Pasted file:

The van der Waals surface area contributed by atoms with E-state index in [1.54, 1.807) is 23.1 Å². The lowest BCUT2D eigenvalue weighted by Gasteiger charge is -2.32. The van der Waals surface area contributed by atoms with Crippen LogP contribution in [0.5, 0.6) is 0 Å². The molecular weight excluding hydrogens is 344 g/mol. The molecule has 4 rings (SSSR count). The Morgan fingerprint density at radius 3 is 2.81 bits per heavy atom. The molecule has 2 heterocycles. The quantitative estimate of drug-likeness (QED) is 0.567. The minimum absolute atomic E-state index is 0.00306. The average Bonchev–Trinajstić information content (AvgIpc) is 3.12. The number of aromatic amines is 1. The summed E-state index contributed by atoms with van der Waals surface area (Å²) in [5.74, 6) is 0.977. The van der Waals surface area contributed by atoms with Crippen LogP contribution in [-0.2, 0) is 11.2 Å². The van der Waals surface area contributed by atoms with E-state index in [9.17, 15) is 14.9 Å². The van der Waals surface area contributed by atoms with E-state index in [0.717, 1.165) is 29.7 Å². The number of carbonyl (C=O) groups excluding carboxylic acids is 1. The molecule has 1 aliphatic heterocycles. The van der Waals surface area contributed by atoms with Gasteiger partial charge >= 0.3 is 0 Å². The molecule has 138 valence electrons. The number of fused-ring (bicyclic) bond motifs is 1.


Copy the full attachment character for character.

The van der Waals surface area contributed by atoms with E-state index in [1.54, 1.807) is 23.1 Å². The lowest BCUT2D eigenvalue weighted by Gasteiger charge is -2.32. The van der Waals surface area contributed by atoms with Crippen LogP contribution in [0.5, 0.6) is 0 Å². The molecular weight excluding hydrogens is 344 g/mol. The molecule has 4 rings (SSSR count). The Morgan fingerprint density at radius 3 is 2.81 bits per heavy atom. The molecule has 2 heterocycles. The quantitative estimate of drug-likeness (QED) is 0.567. The minimum absolute atomic E-state index is 0.00306. The average Bonchev–Trinajstić information content (AvgIpc) is 3.12. The number of aromatic amines is 1. The summed E-state index contributed by atoms with van der Waals surface area (Å²) in [5.74, 6) is 0.977. The van der Waals surface area contributed by atoms with Crippen LogP contribution in [-0.2, 0) is 11.2 Å². The van der Waals surface area contributed by atoms with E-state index in [9.17, 15) is 14.9 Å². The van der Waals surface area contributed by atoms with E-state index in [0.717, 1.165) is 29.7 Å². The number of carbonyl (C=O) groups excluding carboxylic acids is 1. The molecule has 1 aliphatic heterocycles. The van der Waals surface area contributed by atoms with Gasteiger partial charge >= 0.3 is 0 Å². The molecule has 138 valence electrons. The number of fused-ring (bicyclic) bond motifs is 1.